Three fundamental components of TC have been identified . These are (i) the individual constituents (ii) the institution or organization and (iii) purpose. TC resides in individuals with the inclination, training and experience which enable them to cope with certain portion of the overall body of useful knowledge called technology. The institution or organization was described  as a body that brings the individuals with different talents and skills together through which they could express their potentials. This integrating institution may be a capitalist firm, a family enterprise, a co-operative, a commune or a state-owned agency. Purpose was seen as the most vital component being the driving force that would propel the skilled individuals in an organization to fully exploit their talents. On the other hand, some indicators of technological capability, among which are percentage group in third level (higher) education, engineering students as percentage of population, telephone lines per 100 etc have been observed in the literature .1.2. Classification of Technological Capabilities
Technological capabilities (TCs) can be categorized by their complexities and their functionalities. It has been observed  that the more complex capabilities are innovative and risky while the less complex capabilities are routine, adaptive and replicative. Thus, some scholars group capabilities under three broad categories: physical investment, human capital and technological effort . They suggest that physical investment is a “basic” capability .
Another school of thought  classifies TCs into three functional groups viz: investment capabilities, production capabilities, and learning mechanisms. Investment and investment capabilities refer to the skills and information needed to identify feasible projects, locate and purchase suitable (embodied and disembodied) technologies, design and engineer the plants, and manage the construction, commission and start up. The skills and knowledge needed for the subsequent operation and improvement of the plant are defined as production capabilities. The learning mechanisms available to firms determine the extent to which they augment their endowments of production and investment capabilities over time.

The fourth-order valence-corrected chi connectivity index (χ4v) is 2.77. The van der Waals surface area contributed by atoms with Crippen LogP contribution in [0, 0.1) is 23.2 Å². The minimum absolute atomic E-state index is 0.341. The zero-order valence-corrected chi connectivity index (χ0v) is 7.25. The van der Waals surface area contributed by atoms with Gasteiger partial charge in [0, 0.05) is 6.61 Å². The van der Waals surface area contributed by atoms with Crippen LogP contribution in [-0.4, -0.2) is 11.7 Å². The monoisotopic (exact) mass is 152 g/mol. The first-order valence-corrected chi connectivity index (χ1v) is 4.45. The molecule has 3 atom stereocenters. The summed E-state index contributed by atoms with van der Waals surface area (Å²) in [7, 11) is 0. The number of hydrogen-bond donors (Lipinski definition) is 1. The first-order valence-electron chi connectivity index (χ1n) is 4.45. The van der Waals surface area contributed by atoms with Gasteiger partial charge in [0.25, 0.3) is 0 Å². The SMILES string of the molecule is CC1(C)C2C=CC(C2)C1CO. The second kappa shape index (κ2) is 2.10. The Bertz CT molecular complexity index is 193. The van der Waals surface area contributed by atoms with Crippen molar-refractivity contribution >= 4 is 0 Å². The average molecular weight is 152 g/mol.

Apart from investment and production capabilities, another functional group is described  as linkage capabilities. Linkage capabilities include establishing links among enterprises and with service suppliers or science and technology (S & T) institutes like universities or standards bureaus. This has been observed [4, 22] as lacking in Nigerian and sub-Saharan African (SSA) enterprises. The linkage between manufacturing and S & T institutes has been noted  to be weak in Zimbabwe. The research institutes do little to establish working relationships with local companies, while the local firms on their part think poorly of institutes’ abilities and expect little from them. This attitude, of course, cannot engender a symbiotic relationship between firms and research institutes. On the other hand, six categories of technological capabilities (TCs) required by enterprises to acquire firm level technological capabilities have been identified [7, 26]. They are (i) production (ii) investment (iii) minor change (iv) strategic marketing (v) linkage and (vi) major change capabilities. However, it has been observed  that the inability of African countries to build production and investment capabilities explains the current failure to progress beyond the import substitution stage. Having failed these stages, African countries were unable to acquire both the investment and innovation capabilities required to graduate into primary export of labour intensive, light industrial products, while importing capital goods. This study therefore seeks to assess the status of TC building in the informal auto-mechanic industry with a view to providing policy intervention to increase the overall TC within the country.
The study covered auto-mechanics in Southwestern Nigeria namely, Osun, Ogun and Lagos states. Two states (Lagos and Ogun) comprising of cluster mechanics were purposively selected, while samples from the third state (Osun) comprising of stand-alone mechanics were randomly selected. A total of 385 copies of questionnaire were administered to master mechanics by hand delivery. The questionnaire comprised of both structured and unstructured questions. The questionnaire elicited such information as investment levels, sources of investment, abilities of master mechanics on the one hand, and investment, marketing, linkage and minor change capabilities from the respondents on the other hand.